True ministers point people to Christ, the Living Word, the Living Voice of God, in the power of God’s Spirit for the edification of the people of God. And if one is a beloved sheep of Christ’s fold, this is said of them, “My sheep hear My voice, and I know them, and they follow Me,” (John 10:27). The voice of Christ in this way is a glorious voice, mighty in its operation, dividing the very soul and spirit, of a man, (Heb. 4:12).

What is it to hear the Lord’s voice in the sermons and preaching by true ministers? A true minister is one called of God, confirmed by men, qualified for the task, who preaches plainly, boldly and faithfully what God intended men to hear in his word. Preaching is not sharing. It’s not musing at the pulpit. It is not a theological lecture. The pulpit is not an academic chair. Preaching is not a chain of family illustrations that tickle the ear.

God commands that preaching be done to the ears, hearts, souls and consciences of the hearer. Preaching commands and invites the hearer to closer communion with God that the hearer might experience not only the power of God in salvation, but the immense love of God in Christ for spiritual transformation. Preaching centers on God’s Son Jesus Christ, which the whole of Scripture presses men to have a closer communion with God through Him, in the power of the Spirit. William Perkins, a most famous preacher, said that preaching is, “to preach one Christ, by Christ, to the praise of Christ.” There is found the supremacy of God in redemptive preaching. The minister, prophet, herald, messenger or interpreter, has a job to preach God’s message, His word, from Scripture; and the Scripture alone; nothing else.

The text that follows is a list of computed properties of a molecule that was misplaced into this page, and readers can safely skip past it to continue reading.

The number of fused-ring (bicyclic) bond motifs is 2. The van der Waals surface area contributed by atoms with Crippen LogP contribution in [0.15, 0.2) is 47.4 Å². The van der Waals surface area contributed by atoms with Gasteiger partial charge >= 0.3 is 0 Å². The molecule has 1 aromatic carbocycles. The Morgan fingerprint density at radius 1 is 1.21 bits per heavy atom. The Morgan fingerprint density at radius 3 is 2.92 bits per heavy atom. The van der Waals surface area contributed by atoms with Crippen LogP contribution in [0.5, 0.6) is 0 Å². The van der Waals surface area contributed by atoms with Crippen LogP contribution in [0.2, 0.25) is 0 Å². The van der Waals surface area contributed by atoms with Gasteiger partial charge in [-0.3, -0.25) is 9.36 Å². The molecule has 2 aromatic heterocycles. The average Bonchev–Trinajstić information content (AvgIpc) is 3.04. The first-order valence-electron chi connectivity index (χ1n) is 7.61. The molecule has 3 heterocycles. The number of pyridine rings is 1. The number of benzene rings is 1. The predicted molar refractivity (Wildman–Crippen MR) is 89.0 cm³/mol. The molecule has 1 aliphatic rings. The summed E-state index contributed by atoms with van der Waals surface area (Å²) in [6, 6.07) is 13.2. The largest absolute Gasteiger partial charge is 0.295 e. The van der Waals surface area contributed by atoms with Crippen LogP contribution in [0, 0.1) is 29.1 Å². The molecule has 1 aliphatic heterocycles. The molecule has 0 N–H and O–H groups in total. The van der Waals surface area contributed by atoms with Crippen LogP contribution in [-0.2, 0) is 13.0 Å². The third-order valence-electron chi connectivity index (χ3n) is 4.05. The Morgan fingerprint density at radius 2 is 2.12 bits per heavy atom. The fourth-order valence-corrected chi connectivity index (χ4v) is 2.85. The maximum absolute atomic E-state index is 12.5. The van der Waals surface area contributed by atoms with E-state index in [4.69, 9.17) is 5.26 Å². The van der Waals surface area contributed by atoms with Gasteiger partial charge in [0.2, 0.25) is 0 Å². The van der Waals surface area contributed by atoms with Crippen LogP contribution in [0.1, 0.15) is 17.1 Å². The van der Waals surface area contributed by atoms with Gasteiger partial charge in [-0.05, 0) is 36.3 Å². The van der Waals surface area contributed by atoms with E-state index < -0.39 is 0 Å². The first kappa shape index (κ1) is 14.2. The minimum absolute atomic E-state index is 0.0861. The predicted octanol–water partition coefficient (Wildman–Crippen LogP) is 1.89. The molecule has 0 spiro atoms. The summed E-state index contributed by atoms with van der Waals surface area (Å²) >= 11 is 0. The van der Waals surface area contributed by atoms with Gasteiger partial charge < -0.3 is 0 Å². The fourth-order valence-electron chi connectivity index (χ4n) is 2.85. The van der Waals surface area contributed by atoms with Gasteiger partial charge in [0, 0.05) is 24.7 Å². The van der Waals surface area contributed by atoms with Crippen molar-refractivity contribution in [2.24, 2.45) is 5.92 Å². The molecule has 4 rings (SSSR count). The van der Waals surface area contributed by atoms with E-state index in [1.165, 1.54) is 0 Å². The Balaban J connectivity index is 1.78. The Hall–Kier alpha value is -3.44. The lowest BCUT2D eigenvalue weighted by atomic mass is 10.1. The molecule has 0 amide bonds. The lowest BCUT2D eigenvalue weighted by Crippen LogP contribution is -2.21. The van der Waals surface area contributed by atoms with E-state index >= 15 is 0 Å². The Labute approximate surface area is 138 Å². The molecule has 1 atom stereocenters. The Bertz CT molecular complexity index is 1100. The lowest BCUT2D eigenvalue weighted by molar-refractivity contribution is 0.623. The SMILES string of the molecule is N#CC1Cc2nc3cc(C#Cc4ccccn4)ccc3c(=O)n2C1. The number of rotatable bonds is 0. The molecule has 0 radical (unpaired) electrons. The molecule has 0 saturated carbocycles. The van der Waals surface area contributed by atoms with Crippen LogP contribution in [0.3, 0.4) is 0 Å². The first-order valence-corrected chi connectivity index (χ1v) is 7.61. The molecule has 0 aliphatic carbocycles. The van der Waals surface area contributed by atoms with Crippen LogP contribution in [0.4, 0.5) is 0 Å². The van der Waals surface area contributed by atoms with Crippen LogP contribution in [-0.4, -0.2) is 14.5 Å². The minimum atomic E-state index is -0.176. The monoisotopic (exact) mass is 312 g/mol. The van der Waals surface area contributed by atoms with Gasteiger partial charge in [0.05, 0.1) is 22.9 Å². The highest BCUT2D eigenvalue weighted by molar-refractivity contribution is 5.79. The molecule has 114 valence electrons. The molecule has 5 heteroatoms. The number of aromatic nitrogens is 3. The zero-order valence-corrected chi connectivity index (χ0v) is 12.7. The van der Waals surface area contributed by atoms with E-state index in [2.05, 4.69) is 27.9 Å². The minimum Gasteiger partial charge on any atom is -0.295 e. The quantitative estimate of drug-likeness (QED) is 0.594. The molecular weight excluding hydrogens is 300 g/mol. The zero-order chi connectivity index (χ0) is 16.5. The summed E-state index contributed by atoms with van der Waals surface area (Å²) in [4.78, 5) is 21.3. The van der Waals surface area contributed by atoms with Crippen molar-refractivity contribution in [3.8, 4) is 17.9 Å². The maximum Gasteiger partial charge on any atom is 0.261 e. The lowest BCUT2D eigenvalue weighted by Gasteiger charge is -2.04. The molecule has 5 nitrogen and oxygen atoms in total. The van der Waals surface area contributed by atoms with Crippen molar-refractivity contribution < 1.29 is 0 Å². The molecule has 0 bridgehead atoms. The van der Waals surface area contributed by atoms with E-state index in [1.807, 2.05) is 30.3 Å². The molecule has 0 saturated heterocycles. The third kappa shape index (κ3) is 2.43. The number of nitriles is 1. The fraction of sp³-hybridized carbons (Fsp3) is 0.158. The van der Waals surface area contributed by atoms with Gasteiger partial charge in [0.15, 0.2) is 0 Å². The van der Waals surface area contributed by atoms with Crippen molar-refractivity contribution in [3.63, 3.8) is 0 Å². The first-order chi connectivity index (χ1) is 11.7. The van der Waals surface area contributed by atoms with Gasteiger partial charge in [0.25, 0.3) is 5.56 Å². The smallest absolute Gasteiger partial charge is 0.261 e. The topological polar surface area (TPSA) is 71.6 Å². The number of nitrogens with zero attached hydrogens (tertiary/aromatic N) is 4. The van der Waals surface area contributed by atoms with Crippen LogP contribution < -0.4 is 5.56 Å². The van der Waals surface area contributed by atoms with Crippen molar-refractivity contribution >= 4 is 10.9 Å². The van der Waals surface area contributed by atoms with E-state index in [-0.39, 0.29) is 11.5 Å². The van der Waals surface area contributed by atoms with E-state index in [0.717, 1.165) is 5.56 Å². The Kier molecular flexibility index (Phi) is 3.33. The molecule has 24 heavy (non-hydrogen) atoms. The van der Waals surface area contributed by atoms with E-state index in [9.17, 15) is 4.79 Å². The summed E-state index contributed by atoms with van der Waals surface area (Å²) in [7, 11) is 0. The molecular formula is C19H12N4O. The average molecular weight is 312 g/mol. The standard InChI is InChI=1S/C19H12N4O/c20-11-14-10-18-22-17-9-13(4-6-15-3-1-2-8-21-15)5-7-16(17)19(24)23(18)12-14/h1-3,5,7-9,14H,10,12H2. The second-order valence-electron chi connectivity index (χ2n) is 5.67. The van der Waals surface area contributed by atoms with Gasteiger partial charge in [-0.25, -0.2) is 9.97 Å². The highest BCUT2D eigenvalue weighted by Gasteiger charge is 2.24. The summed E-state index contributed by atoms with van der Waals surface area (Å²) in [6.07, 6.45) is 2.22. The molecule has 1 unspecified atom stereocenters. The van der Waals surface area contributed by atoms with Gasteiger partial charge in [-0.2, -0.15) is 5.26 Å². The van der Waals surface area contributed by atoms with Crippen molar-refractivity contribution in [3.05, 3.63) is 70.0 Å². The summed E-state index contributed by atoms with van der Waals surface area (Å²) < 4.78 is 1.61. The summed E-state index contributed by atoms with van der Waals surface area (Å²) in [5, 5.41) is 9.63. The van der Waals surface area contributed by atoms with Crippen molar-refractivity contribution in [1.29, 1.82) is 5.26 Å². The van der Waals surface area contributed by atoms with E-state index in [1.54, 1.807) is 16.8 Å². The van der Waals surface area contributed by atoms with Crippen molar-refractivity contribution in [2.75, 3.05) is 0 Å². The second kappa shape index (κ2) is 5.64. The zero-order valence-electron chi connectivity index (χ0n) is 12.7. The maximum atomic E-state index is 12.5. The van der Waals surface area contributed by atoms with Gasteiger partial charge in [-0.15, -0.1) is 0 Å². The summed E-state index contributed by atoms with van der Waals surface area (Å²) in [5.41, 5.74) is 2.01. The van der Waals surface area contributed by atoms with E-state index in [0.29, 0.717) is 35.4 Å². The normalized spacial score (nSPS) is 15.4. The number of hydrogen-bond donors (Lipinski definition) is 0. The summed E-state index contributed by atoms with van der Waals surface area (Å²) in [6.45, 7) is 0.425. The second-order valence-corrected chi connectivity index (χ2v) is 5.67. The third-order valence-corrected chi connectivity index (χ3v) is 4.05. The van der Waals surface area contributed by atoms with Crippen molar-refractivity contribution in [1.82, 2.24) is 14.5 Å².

A messenger or herald of the word is one sent and commission by God, qualified and able to bear the message that God desires to be preached. Ministers must preach the word. “Preach the word! Be ready in season and out of season. Convince, rebuke, exhort, with all longsuffering and teaching,” (2 Tim. 4:2-4). All men, then, whoever they are, should hear intently and patiently what the messengers of the Lord speak. When bold, faithful ministers herald God’s word, it is a true saying, it is the voice of God and not of man. “The voice of the Lord cries to the city,” (Micah 6:9). The voice of the Lord cries to the church. Jeremiah said, “And I have this day declared it to you, but you have not obeyed the voice of the LORD your God, or anything which He has sent you by me.” (Jer. 42:21). Jeremiah spoke, and equated it with the voice of the Lord. Why? God’s people should hear the crying voice of the Lord in the preaching of all true ministers.

At Grace Chapel, we hold preaching in high regard. We look to hear God speak to us in the Word. Consider, hearing the voice of the Lord in the message of the minister is of utmost importance to the health and happiness of God’s church.